With support from Bill and Melinda Gates Foundation and Grand Challenges Canada our present focus is to validate those signatures and to identify novel marker molecules in a longitudinal study including diverse study populations. Presently we are collaborating with six clinical sites representing diverse locations in India. After careful validation of the marker molecules, partnering with Next Dimensional Technologies, USA we are exploring the possibility of developing an easy to use eNOSE as a point of care TB diagnosis method by developing sensor arrays and integrating them with decision making algorithm.

Recent Publications

Meitei, H.N., Pandey, A., Faruquee, HMd., Thokchom, M., Athokpam, S., Guha, H., Das, R., Saha, S., Kupa, R., Kapfo, W., Keppen, J., Mohapatara, A.K., Priyadarsini, H., Koijam, A.S., Dasgupta, A., Goswami, B., Thong, A., Meru, K., Konyak, W., Gupta, D., Das, A., Khamo, V., Huidrom, L.S., Haobam ,S., Nanda, R.K., Haobamm R. 2021. Polymorphism of NAT2, PXR, ABCB1, and GSTT1 genes among tuberculosis patients of North Eastern States of India. medRxiv 2021.06.09.21258600; doi: https://doi.org/10.1101/2021.06.09.21258600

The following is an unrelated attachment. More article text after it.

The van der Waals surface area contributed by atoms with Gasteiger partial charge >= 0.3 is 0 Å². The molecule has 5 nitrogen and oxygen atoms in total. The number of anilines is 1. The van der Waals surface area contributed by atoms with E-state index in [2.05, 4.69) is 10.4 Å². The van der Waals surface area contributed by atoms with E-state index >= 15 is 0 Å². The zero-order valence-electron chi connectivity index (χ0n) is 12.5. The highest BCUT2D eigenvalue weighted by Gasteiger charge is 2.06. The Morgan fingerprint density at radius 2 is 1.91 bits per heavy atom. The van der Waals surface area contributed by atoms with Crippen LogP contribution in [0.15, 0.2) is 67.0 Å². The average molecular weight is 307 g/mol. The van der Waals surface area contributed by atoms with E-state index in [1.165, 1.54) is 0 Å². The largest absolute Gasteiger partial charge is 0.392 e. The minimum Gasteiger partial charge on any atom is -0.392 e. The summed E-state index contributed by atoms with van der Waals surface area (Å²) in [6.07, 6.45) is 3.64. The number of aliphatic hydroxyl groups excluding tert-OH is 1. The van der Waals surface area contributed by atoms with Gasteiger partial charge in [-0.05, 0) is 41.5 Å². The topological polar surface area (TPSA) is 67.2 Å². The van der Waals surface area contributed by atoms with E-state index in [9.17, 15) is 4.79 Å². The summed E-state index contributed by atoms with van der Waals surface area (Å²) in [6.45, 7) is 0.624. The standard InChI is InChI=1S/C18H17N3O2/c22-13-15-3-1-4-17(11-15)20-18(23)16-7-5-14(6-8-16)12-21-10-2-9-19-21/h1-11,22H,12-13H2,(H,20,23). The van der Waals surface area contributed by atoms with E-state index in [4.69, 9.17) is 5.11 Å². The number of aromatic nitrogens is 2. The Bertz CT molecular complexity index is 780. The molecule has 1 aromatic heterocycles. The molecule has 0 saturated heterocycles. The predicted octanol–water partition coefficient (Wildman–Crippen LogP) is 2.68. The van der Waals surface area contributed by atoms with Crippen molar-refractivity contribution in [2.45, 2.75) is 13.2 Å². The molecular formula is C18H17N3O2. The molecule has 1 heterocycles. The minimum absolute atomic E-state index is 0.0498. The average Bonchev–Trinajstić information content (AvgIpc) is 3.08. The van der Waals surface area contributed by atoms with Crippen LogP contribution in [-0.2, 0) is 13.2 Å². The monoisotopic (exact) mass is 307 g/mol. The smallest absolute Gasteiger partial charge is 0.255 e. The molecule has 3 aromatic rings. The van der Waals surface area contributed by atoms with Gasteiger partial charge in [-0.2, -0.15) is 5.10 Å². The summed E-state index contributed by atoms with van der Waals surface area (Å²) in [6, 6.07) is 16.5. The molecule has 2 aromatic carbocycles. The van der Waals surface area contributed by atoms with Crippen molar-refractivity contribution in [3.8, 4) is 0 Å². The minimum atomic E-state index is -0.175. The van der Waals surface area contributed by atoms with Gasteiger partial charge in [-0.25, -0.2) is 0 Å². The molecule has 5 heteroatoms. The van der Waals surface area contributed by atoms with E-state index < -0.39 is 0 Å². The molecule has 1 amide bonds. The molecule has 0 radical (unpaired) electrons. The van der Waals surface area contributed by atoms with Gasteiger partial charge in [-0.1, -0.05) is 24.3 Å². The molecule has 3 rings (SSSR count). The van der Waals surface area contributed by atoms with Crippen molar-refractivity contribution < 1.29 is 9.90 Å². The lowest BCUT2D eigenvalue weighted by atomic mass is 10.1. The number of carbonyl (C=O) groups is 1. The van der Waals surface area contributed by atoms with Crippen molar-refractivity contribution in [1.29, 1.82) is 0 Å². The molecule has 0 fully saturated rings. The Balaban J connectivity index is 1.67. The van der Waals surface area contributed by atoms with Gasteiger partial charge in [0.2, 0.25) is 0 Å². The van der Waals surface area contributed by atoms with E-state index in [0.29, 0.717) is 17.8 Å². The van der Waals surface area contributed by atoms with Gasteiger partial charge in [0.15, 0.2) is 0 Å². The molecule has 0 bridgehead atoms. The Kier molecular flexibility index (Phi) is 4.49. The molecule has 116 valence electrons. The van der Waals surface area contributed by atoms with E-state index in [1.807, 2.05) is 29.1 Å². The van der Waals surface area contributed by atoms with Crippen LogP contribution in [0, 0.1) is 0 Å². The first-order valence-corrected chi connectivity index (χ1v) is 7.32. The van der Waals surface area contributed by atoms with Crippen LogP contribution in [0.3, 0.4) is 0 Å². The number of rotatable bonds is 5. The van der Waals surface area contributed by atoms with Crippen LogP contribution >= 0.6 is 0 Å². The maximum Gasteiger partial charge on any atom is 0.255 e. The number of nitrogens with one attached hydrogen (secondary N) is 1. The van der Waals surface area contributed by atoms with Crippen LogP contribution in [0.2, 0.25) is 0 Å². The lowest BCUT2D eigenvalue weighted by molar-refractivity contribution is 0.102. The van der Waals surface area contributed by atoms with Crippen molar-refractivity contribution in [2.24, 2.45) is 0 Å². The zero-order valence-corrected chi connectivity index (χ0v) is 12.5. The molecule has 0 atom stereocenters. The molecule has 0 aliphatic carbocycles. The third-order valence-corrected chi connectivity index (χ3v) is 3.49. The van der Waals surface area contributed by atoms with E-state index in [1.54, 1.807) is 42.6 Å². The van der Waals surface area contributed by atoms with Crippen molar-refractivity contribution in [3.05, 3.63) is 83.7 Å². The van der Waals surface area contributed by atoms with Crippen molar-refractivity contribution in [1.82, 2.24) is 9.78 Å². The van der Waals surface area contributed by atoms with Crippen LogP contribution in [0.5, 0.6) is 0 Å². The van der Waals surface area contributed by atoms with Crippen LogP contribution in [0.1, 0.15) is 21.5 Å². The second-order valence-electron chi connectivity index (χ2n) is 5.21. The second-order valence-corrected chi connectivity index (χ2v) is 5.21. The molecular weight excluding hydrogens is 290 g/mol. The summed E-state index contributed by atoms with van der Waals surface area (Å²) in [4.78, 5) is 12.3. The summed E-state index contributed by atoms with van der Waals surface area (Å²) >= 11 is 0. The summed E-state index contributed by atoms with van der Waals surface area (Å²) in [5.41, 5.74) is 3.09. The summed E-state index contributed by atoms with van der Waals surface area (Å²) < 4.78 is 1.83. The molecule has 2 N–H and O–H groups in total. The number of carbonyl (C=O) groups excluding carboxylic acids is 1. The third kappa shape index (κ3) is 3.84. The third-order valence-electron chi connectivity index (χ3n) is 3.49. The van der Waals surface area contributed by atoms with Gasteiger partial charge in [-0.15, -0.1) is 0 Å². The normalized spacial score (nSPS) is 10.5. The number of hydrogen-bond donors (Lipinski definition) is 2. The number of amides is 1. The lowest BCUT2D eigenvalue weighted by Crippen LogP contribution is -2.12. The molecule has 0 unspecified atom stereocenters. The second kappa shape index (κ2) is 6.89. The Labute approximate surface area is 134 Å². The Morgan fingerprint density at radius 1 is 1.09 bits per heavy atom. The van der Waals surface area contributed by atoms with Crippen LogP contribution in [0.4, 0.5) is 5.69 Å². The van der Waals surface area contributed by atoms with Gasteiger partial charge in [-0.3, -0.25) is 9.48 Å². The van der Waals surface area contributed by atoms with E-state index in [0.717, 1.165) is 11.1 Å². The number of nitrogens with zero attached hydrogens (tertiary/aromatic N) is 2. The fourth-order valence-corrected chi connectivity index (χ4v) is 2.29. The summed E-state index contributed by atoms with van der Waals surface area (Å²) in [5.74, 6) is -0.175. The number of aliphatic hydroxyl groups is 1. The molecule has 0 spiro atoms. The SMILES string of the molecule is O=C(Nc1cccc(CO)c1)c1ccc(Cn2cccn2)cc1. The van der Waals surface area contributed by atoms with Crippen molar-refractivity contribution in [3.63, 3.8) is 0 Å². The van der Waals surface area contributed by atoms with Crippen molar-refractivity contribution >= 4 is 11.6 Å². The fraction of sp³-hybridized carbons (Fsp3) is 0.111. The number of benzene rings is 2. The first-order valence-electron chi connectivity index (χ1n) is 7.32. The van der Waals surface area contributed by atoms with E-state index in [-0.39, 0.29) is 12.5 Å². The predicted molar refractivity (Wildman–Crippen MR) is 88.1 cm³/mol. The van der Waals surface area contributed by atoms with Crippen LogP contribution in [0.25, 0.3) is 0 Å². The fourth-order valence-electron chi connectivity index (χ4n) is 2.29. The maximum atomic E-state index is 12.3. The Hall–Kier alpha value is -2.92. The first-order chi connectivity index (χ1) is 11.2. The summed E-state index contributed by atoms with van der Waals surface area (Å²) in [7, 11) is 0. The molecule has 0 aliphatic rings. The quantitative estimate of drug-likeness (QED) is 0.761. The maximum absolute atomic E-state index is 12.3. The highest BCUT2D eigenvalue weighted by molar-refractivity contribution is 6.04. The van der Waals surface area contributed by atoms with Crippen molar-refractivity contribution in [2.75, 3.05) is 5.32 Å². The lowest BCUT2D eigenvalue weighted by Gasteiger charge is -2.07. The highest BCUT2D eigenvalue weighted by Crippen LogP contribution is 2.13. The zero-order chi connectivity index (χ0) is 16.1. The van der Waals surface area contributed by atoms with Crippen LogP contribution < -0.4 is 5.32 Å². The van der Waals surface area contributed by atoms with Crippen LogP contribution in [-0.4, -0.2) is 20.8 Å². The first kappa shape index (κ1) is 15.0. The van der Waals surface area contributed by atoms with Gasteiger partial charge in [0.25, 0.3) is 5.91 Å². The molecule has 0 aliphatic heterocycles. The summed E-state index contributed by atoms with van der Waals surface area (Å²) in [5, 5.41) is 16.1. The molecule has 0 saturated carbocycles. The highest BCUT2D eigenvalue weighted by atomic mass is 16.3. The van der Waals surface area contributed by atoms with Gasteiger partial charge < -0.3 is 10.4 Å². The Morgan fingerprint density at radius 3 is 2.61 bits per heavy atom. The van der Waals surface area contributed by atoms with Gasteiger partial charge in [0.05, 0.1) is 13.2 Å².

Faruquee, HMd,, Meitei, H.N., Pandey, A., Pahwa, F., Thokchom,  M., Sonia, A., Chaudhary, S., Gupta, D., Singh, H.L., Haobam, S., Haobam, R., Nanda, R.K. 2021.  Urine metabolome of tuberculosis patients receiving intensive phase of treatment show diurnal variations. medRxiv, doi: https://doi.org/10.1101/2021.03.30.21254606

Mohapatra, P., Shriwas, O., Mohanty, S., Kaushik, S.R., Arya, R., Rath, R., Majumdar, S.K.D., Muduly, D.K., Nanda, R.K., Dash, R. 2021. CMTM6 drives cisplatin resistance in OSCC by regulating AKT mediated Wnt signaling. bioRxiv  2020.03.18.993774;  doi: https://doi.org/10.1101/2020.03.18.993774. JCI Insight 6(4):e143643 PubMed link

Shriwas, O., Arya, R., Mohanty, S., Kumar, S., Rath, R., Kaushik, S.R., Thakur, M.C., Pahwa, F., Majumdar, S.K.D., Muduly, D.K., Nanda, R.K., Dash, R. 2021. RRBP1 rewires cisplatin resistance in Oral Squamous Cell Carcinoma by regulating YAP-1. bioRxiv 2020.03.18.998070;  Br J Cancer 124(12):2004-2016. https://doi.org/10.1038/s41416-021-01336-7

Arya, R., Dabral, D., Faruquee, H.M., Mazumdar, H., Patgiri, S.J., Deka, T., Basumatary, R., Kupa, R., Semy, C., Kapfo, W., Liegise, K., Kaur, I., Choedon, T., Kumar, P., Behera, R.K., Deori, P., Nath, R., Khalo, K.P., Saikia, L., Khamo, V., Nanda, R.K. 2020. Serum Small Extracellular Vesicles Proteome of Tuberculosis Patients Demonstrated Deregulated Immune Response. Proteomics Clin Appl 14,1,1900062 PubMed link

Meher, A., Guha, H., Pemmadi, R.V., Akram, S., Faruquee, H.M., Arya, R., Ghosh, H., Nikam, C., Saha, S., Das, R., Dasgupta, A., Goswami, B., Gupta, D., Das, A., Nanda, R.K. 2020. Whole-Genome sequence of drug-resistant Mycobacterium tuberculosis strain S7, isolated from a patient with pulmonary tuberculosis. Microbiol Resour Announce 9,17,e01567-19 PubMed link